Create a Research Log
Nothing is more disheartening than when you find yourself at 1:00 a.m. asking, “Haven’t I already read this?” We’ve all learned the tough lessons of research, and this is one that keeps coming back to bite us in the backside if we’re not careful. According to a very useful book called The Elements of Library Research by M. W. George, a research log is a “step-by-step account of the process of identifying, obtaining, and evaluating sources for a specific project, similar to a lab note-book in an experimental setting” (George, 2008). In essence, George believes that keeping a log of what you’ve done is very helpful because it can help you keep track of what you’ve read thus far. You can use a good old-fashioned notebook, or if you carry around your laptop or netbook with you, you can always keep it digitally. While there are expensive programs like Microsoft Office OneNote that can be used for note keeping, there are also a number of free tools that could be adapted as well.
Start with Background Information
It’s not unusual for students to try to jump right into the meat of a topic, only to find out that there is a lot of technical language they just don’t understand. For this reason, you may want to start your research with sources written for the general public. Generally, these lower-level sources are great for background information on a topic and are helpful when trying to learn the basic vocabulary of a subject area.
Search Your Library’s Computers
Once you’ve started getting a general grasp of the broad content area you want to investigate, it’s time to sit down and see what your school’s library has to offer. If you do not have much experience in using your library’s website, see if the website contains an online tutorial. Most schools offer online tutorials to show students the resources that students can access. If your school doesn’t have an online tutorial, you may want to call your library and schedule an appointment with a research librarian to learn how to use the school’s computers. Also, if you tell your librarian that you want to learn how to use the library, he or she may be able to direct you to online resources that you may have missed.
Try to search as many different databases as possible. Look for relevant books, e-books, newspaper articles, magazine articles, journal articles, and media files. Modern college and university libraries have a ton of sources, and one search may not find everything you are looking for on the first pass. Furthermore, don’t forget to think about synonyms for topics. The more synonyms you can generate for your topic, the better you’ll be at finding information.
Learn to Skim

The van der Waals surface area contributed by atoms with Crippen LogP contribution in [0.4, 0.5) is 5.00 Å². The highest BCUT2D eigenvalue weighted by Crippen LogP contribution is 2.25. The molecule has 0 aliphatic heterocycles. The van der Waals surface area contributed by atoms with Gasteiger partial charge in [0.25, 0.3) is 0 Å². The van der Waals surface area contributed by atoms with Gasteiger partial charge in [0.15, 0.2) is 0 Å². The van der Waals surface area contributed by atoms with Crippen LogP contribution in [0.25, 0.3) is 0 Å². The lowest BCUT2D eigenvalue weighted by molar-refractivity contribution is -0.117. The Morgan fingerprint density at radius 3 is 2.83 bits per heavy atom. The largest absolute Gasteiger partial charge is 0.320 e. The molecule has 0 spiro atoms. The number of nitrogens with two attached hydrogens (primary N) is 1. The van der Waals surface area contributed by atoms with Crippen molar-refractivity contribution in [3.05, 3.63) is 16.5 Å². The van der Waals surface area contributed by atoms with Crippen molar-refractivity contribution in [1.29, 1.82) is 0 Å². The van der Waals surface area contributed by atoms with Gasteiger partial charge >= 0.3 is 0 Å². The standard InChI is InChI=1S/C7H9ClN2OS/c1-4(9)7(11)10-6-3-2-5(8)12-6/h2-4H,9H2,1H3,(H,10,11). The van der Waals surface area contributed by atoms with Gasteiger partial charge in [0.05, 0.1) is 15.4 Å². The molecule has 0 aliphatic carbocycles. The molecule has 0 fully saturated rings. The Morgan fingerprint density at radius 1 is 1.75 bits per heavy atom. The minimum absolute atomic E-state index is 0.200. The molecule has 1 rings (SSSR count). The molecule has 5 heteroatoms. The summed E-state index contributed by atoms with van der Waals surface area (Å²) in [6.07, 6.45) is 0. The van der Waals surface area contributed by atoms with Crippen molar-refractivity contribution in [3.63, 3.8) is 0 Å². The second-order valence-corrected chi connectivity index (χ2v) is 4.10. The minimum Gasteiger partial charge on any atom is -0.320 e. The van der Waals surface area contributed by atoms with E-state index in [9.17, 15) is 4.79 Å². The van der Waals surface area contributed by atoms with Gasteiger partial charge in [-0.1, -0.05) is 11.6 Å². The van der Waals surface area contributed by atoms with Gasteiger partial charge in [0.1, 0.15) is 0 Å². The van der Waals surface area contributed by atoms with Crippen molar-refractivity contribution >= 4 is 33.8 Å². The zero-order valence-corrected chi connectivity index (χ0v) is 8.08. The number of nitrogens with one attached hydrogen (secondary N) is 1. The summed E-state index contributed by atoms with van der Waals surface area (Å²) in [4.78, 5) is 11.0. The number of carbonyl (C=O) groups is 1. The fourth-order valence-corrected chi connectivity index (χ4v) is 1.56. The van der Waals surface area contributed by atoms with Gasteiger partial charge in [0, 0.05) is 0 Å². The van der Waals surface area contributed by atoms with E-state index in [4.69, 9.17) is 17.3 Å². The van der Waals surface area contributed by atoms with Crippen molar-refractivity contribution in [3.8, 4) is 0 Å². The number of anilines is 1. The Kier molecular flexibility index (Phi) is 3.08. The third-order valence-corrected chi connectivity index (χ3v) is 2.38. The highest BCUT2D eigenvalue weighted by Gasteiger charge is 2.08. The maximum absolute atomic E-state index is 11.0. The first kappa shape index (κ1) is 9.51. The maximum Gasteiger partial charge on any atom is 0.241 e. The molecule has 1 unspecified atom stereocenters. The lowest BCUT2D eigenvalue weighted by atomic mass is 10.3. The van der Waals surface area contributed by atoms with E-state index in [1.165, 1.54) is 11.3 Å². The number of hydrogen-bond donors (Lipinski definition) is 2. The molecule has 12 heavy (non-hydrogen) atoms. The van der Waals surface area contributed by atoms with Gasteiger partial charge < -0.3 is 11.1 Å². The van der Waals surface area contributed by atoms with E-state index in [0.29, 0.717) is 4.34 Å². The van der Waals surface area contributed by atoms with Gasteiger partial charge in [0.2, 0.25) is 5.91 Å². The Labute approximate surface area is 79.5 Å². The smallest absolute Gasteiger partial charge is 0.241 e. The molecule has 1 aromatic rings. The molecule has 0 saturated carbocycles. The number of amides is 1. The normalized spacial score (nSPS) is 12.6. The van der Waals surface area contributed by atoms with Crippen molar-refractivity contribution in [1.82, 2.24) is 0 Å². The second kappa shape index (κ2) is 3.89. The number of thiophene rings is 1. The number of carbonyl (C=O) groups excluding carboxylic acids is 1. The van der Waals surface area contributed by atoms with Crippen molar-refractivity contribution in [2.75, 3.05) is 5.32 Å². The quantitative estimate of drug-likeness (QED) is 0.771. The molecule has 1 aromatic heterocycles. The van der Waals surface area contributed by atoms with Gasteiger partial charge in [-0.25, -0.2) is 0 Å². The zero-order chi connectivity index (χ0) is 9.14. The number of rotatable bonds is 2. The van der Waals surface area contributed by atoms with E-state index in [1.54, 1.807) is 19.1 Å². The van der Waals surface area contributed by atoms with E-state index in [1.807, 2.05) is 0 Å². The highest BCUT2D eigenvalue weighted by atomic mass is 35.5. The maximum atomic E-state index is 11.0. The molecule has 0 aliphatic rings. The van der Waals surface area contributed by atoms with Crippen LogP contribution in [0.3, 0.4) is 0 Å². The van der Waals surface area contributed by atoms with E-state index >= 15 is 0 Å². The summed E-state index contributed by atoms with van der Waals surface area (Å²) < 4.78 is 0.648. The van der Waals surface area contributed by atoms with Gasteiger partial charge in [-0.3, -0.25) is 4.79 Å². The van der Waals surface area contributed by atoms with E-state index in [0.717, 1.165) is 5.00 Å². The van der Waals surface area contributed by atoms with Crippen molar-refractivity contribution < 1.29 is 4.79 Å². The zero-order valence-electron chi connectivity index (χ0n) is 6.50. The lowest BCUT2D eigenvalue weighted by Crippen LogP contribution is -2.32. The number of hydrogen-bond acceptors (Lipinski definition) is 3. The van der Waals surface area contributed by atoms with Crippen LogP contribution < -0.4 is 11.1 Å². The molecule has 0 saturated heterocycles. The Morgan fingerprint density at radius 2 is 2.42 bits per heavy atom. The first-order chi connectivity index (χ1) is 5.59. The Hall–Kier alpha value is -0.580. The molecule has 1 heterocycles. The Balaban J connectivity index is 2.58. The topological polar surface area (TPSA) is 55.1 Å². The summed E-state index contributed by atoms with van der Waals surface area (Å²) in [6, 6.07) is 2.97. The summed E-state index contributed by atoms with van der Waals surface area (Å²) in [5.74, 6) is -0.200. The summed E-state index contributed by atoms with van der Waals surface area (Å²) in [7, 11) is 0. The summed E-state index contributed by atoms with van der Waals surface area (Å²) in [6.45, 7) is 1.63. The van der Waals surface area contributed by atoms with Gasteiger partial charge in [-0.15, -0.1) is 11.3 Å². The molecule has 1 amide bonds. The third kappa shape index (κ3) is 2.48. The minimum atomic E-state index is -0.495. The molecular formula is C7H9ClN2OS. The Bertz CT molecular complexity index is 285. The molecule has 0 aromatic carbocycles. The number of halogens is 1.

If you sit down and try to completely read every article or book you find, it will take you a very long time to get through all the information. Start by reading the introductory paragraphs. Generally, the first few paragraphs will give you a good idea about the overall topic. If you’re reading a research article, start by reading the abstract. If the first few paragraphs or abstract don’t sound like they’re applicable, there’s a good chance the source won’t be useful for you. Second, look for highlighted, italicized, or bulleted information. Generally, authors use highlighting, italics, and bullets to separate information to make it jump out for readers. Third, look for tables, charts, graphs, and figures. All these forms are separated from the text to make the information more easily understandable for a reader, so seeing if the content is relevant is a way to see if it helps you. Fourth, look at headings and subheadings. Headings and subheadings show you how an author has grouped information into meaningful segments. If you read the headings and subheadings and nothing jumps out as relevant, that’s another indication that there may not be anything useful in that source. Lastly, take good notes while you’re skimming. One way to take good notes is to attach a sticky note to each source. If you find relevant information, write that information on the sticky note along with the page number. If you don’t find useful information in a source, just write “nothing” on the sticky note and move on to the next source. This way when you need to sort through your information, you’ll be able to quickly see what information was useful and locate the information. Other people prefer to create a series of note cards to help them organize their information. Whatever works best for you is what you should use.
Read Bibliographies/Reference Pages
After you’ve finished reading useful sources, see who those sources cited on their bibliographies or reference pages. We call this method backtracking. Often the sources cited by others can lead us to even better sources than the ones we found initially.
Ask for Help
Don’t be afraid to ask for help. As we said earlier in this chapter, reference librarians are your friends. They won’t do your work for you, but they are more than willing to help if you ask.
The final step in research occurs once you’ve found resources relevant to your topic: evaluating the quality of those resources. Below is a list of six questions to ask yourself about the sources you’ve collected; these are drawn from the book The Elements of Library Research by M. W. George (Geogre, 2008).
What Is the Date of Publication?
The first question you need to ask yourself is the date of the source’s publication. Although there may be classic studies that you want to cite in your speech, generally, the more recent the information, the better your presentation will be. As an example, if you want to talk about the current state of women’s education in the United States, relying on information from the 1950s that debated whether “coeds” should attend class along with male students is clearly not appropriate. Instead you’d want to use information published within the past five to ten years.